Browsing Rangeland Ecology & Management / Journal of Range Management by Authors
Breed and stocking rate effects on Chihuahuan Desert cattle productionWinder, J. A.; Bailey, C. C.; Thomas, M.; Holechek, J. (Society for Range Management, 2000-01-01)Productivity of Barzona, Brangus, and Beefmaster cattle was evaluated on conservatively (n=2) (40 ha AU-1) and moderately (28.5 ha AU-1) stocked pastures (n=2) in the Chihuahuan Desert of south-central New Mexico. Equivalent numbers of suckled, first-calf heifers of each breed (n=31) weighing 333+/-11 kg were randomly assigned to the study pastures in the spring of 1992. Pastures were grazed continuously and herd productivity data were collected from 1992-1994. In late August 1994, all pastures were destocked due to onset of severe drought. No effect of breed (P > 0.10) was detected in the analyses, so data were pooled across breeds and compared between the stocking rates. Calf crop percentages (1993, 1994) were higher in conservative than moderate stocked pastures (82 vs 62%, respectively, P < 0.01). Financial analyses standardized to a hypothetical medium size (8,094 ha) New Mexico Chihuahuan Desert cattle range showed net returns per ha did not differ (P > 0.10) between stocking rates. However, the main effect of year and stocking rate X year interaction were significant (P < 0.05). These analyses suggest that the drought in 1994 lowered returns per ha compared to 1993 when precipitation was near average and that conservative stocking may present less financial risk than moderate stocking when drought occurs. These data are consistent with other studies from arid and semi-arid rangelands demonstrating that conservative stocking can give financial returns from cattle production equal to or greater than those from moderate stocking.
Effect of breed on botanical composition of cattle diets on Chihuahuan desert rangeWinder, J. A.; Walker, D. A.; Bailey, C. C. (Society for Range Management, 1996-05-01)Fecal microhistology was used to estimate botanical composition of samples taken from Hereford (N = 11), Angus (N = 11) and Brangus (N = 37) 3 to 5 year-old cows in 3 seasons (October, 1991 and January and July, 1992) and from Hereford (N = 10), Angus (N = 9) and Brangus (N = 34) calves in October. Breed differences in botanical composition of diets and relationships between dam and offspring botanical composition of diets were examined. Breed differences were observed for cows in all 3 seasons and for calves in October. Brangus cows showed greater preference (P < 0.05) for Sporobolus than Hereford cows in October, January, and July. Brangus cows also showed greater preference for Sporobolus than Angus cows in January and July. Brangus and Angus calves showed greater preference for Sporobolus than Hereford calves in October (P < 0.05). Brangus cows had a stronger preference for Yucca and total shrubs in January than either Hereford or Angus cows. Hereford cows and calves had stronger preference for Aristida than either Angus or Brangus in October (P < 0.05). Regression of October calf botanical components on dam botanical components indicated significant relationships for only 2 genera, Aristida (P < 0.01) and Sporobolus (P< 0.06). These data suggest that genetic composition of the animal is an important factor determining utilization of key plant species on Chihuahuan desrt ranges.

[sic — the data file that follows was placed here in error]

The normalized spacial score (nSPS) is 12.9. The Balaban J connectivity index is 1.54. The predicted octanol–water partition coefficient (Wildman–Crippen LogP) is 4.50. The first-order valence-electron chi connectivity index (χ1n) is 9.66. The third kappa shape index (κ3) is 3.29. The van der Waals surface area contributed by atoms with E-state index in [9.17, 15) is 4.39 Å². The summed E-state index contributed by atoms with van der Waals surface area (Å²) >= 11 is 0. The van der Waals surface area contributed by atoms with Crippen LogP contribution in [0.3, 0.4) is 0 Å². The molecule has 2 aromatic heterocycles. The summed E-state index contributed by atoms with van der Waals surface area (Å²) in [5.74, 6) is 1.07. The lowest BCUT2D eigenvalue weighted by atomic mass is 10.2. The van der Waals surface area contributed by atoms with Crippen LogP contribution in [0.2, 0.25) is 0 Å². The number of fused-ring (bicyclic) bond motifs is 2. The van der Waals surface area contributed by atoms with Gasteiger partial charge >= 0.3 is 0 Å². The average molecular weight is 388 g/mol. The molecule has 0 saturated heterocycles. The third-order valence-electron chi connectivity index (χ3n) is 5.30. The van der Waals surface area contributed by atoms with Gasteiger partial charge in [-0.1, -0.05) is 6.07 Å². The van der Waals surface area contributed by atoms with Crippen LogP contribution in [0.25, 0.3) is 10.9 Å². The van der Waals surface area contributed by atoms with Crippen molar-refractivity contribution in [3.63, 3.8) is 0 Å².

Genetic aspects of diet selection in the Chihuahuan desertWinder, J. A.; Walker, D. A.; Bailey, C. C. (Society for Range Management, 1995-11-01)Fecal microhistology and chemistry were used to evaluate botanical composition and quality of diets selected by Brangus cattle grazing Chihuahuan desert range in 3 seasons; fall: October, 1991; winter: January, 1992; and summer: July, 1992. Fecal samples were collected from 100 head in fall (58 2-8 year cows and 42 calves), 53 head (2-8 year-old cows) in winter, and 44 head (2-8 year-old cows) in summer. Paternal half sib analyses were used to estimate genetic and phenotypic variances and heritability estimates. Heritability is the proportion of total (phenotypic) variation which is due to additive genetic effects. The effect of sire within age was observed for percentage of Aristida spp. (P= 0.01), Sporobolus spp. (P= 0.09), total grasses (P = 0.02), Croton pottsii (Klotzsch) Muell.-Arg. (P= 0.03), and total forbs (P =0.02) in fall diets. The number of grass species in diets was also affected by sire (P=0.03). Heritability estimates were 0.87, 0.51, 0.78, 0.76, and 0.79 for percentages of Aristida spp., Sporobolus spp., total grasses, Croton pottsii, and total forbs, respectively. Heritability estimates for number of grass and forb species in fall diets were 0.68 and 0.26, respectively. Heritability estimates for winter samples were 0.40, 0.00, 0.37, and 0.27 for percentages of Sporobolus spp., total grasses, Yucca elata Engelm., and total shrubs, respectively. Heritability estimates for the number of grass and total species observed in winter diets were 1.11 and 0.47, respectively. Heritability estimates for percentages of Bouteloua spp., total grasses, Croton pottsii, Dalea spp., and total forbs in summer samples were 0.20, 0.55, 0.58, and 0.46, respectively. Heritability estimates for the number of grass and total species in summer diets were 0.49 and 0.79, respectively. These data suggest that genetic composition of beef cattle may affect diet selection under Chihuahuan desert conditions.